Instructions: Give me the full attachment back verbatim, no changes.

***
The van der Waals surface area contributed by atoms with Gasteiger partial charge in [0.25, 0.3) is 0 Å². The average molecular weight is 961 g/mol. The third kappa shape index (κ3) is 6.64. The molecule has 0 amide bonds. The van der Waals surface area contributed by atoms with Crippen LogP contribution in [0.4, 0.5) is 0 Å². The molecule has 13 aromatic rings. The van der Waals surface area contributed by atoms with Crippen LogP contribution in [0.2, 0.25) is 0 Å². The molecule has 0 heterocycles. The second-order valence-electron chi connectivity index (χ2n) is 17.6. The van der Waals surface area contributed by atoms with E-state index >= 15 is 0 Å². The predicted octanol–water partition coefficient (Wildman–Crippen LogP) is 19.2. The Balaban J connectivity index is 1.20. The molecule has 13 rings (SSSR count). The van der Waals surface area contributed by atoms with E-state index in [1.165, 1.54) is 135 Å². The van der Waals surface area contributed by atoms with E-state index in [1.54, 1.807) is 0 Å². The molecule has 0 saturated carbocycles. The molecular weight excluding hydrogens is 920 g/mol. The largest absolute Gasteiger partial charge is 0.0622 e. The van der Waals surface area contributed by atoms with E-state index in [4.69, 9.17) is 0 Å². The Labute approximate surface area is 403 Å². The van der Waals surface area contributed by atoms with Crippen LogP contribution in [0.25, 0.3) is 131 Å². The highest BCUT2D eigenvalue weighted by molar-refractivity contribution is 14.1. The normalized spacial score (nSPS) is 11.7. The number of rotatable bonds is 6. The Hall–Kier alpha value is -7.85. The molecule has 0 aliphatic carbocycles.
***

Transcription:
The van der Waals surface area contributed by atoms with Gasteiger partial charge in [0.25, 0.3) is 0 Å². The average molecular weight is 961 g/mol. The third kappa shape index (κ3) is 6.64. The molecule has 0 amide bonds. The van der Waals surface area contributed by atoms with Crippen LogP contribution in [0.4, 0.5) is 0 Å². The molecule has 13 aromatic rings. The van der Waals surface area contributed by atoms with Crippen LogP contribution in [0.2, 0.25) is 0 Å². The molecule has 0 heterocycles. The second-order valence-electron chi connectivity index (χ2n) is 17.6. The van der Waals surface area contributed by atoms with E-state index >= 15 is 0 Å². The predicted octanol–water partition coefficient (Wildman–Crippen LogP) is 19.2. The Balaban J connectivity index is 1.20. The molecule has 13 rings (SSSR count). The van der Waals surface area contributed by atoms with E-state index in [1.165, 1.54) is 135 Å². The van der Waals surface area contributed by atoms with E-state index in [1.54, 1.807) is 0 Å². The molecule has 0 saturated carbocycles. The molecular weight excluding hydrogens is 920 g/mol. The largest absolute Gasteiger partial charge is 0.0622 e. The van der Waals surface area contributed by atoms with E-state index in [4.69, 9.17) is 0 Å². The Labute approximate surface area is 403 Å². The van der Waals surface area contributed by atoms with Crippen LogP contribution in [0.25, 0.3) is 131 Å². The highest BCUT2D eigenvalue weighted by molar-refractivity contribution is 14.1. The normalized spacial score (nSPS) is 11.7. The number of rotatable bonds is 6. The Hall–Kier alpha value is -7.85. The molecule has 0 aliphatic carbocycles.